Certain life factors make a big difference for students as they start their first year of school.
- the child lived in a home where English was not the primary spoken language
- the child lived in a single-parent household
- the child's mother had less than a high school education
- the child's family lived with an income below the federal poverty line
The analysis looked at data from The Early Childhood Longitudinal Study, Kindergarten Class of 2010-11. The study, which was funded by the Department of Education, followed a nationally representative sample of 18,000 kindergarteners -- "both children in kindergarten for the first time and kindergarten repeaters" -- though fifth grade.
Of the 15,000 students who had entered kindergarten for the first time, Sesame Workshop found that 44 percent had one or more risk factor. Perhaps unsurprisingly, the more risk factors a child had, the worse he or she did in math and reading school readiness assessments, as shown in graphs from the report (see below).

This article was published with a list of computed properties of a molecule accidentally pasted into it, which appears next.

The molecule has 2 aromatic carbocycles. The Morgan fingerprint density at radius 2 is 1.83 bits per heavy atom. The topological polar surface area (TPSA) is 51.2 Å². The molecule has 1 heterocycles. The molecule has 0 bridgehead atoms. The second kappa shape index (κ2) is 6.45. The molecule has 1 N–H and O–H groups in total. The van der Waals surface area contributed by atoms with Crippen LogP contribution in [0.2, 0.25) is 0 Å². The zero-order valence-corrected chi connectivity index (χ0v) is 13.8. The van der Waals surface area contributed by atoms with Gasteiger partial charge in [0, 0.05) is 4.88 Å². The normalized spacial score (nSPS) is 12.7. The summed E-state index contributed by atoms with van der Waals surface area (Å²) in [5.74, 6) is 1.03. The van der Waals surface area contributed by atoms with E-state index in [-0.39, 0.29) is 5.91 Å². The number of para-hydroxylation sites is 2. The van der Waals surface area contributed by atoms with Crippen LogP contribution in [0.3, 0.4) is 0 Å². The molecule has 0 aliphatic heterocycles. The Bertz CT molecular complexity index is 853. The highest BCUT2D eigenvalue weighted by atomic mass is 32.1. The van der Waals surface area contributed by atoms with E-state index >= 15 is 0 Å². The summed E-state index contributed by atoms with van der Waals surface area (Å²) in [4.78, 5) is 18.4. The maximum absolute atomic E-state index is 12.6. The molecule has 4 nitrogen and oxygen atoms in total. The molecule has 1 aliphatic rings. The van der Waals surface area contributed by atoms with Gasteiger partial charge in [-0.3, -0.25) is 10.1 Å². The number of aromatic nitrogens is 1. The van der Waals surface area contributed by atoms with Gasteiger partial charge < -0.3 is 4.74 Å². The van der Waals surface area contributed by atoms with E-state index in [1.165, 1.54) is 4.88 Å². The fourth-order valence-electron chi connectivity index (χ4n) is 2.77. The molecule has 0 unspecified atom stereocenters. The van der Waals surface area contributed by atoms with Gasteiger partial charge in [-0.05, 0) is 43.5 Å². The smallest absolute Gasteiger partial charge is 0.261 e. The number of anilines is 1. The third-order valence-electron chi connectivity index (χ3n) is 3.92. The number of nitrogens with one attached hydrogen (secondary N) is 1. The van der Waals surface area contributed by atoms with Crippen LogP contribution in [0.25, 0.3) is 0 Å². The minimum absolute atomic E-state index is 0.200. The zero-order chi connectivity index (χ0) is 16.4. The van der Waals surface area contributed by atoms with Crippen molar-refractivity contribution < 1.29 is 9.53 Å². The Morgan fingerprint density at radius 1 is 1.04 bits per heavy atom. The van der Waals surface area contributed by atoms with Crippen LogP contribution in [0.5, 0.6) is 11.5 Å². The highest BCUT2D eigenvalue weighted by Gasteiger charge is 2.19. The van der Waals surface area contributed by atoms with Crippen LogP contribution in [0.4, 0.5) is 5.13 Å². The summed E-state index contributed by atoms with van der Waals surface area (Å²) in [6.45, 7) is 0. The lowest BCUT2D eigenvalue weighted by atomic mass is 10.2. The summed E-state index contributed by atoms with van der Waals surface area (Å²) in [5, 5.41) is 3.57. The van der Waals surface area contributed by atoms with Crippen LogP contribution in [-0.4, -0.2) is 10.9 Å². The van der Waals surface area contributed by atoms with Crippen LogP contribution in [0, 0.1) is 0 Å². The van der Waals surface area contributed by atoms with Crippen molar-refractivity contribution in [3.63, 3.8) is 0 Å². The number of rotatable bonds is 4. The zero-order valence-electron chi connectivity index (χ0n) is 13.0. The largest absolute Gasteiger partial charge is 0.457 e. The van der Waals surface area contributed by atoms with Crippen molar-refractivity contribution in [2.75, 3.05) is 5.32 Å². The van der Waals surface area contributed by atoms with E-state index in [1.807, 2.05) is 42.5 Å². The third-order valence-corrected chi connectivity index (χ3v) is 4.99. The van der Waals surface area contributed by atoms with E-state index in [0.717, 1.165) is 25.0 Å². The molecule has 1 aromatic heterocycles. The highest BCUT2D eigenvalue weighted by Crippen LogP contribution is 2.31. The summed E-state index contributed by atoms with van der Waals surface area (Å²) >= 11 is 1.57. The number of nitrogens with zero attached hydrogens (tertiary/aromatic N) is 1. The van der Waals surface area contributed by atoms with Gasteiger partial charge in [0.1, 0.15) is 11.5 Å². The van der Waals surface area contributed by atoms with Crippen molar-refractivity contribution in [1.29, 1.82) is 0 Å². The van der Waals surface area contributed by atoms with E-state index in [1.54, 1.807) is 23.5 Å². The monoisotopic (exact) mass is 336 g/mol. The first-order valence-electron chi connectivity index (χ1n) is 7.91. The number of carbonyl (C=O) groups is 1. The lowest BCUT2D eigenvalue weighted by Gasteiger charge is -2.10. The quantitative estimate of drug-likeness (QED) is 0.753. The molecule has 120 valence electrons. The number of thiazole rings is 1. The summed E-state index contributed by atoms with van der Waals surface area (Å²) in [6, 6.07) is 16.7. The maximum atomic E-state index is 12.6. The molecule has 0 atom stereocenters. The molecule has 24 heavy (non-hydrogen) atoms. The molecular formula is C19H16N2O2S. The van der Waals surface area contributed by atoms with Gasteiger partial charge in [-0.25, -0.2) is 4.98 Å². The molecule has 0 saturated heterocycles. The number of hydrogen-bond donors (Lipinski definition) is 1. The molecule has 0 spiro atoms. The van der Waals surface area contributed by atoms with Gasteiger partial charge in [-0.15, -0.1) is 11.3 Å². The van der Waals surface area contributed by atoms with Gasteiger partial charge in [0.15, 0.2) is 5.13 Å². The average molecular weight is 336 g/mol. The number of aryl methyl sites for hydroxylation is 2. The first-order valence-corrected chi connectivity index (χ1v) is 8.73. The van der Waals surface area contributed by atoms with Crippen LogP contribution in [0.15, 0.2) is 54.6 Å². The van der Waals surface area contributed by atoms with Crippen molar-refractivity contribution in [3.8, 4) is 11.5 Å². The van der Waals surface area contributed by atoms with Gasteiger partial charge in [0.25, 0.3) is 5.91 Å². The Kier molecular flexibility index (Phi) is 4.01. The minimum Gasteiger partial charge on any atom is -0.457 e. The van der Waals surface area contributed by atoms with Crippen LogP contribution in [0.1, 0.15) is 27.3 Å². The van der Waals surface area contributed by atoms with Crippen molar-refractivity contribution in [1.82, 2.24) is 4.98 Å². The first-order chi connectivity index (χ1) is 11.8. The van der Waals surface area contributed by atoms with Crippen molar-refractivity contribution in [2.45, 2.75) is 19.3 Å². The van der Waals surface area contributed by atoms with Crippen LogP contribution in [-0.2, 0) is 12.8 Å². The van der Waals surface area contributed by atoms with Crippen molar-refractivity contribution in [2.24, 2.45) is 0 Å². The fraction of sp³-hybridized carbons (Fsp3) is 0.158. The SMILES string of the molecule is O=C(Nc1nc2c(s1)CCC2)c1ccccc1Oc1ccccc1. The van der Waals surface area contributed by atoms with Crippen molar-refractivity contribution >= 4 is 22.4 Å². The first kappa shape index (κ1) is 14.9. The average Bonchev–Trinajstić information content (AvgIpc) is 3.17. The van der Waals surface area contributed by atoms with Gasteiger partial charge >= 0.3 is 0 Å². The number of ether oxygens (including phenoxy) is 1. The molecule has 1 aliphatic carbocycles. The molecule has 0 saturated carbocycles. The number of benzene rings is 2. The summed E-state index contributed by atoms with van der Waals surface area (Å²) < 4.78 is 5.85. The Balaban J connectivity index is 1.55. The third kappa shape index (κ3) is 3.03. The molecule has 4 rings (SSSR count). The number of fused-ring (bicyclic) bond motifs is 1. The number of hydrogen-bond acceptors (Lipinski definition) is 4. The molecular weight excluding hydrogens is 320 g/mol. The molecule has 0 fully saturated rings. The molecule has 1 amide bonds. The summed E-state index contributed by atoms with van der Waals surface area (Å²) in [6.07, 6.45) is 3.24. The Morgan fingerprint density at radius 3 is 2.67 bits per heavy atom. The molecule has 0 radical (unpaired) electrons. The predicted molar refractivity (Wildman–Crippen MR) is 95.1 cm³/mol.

IRT stands for item response theory scale score, which measured a students math and reading ability on the direct assessments.
Children with more risk factors also did worse on tasks that measured memory.
And finally, according to teacher reports, students with more risk factors were less ready for kindergarten.
The analysis found that students who had all four risk factors -- dubbed high-risk children -- were almost a year behind their risk factor-free peers in reading and math.
"To catch up, high-risk children would need to make almost twice as much progress during kindergarten as low-risk children," the study said.
Still, students with these risk factors are often concentrated in the same classrooms. Other reports that have analyzed the same data have noted that kindergarten classrooms are largely segregated by race and poverty.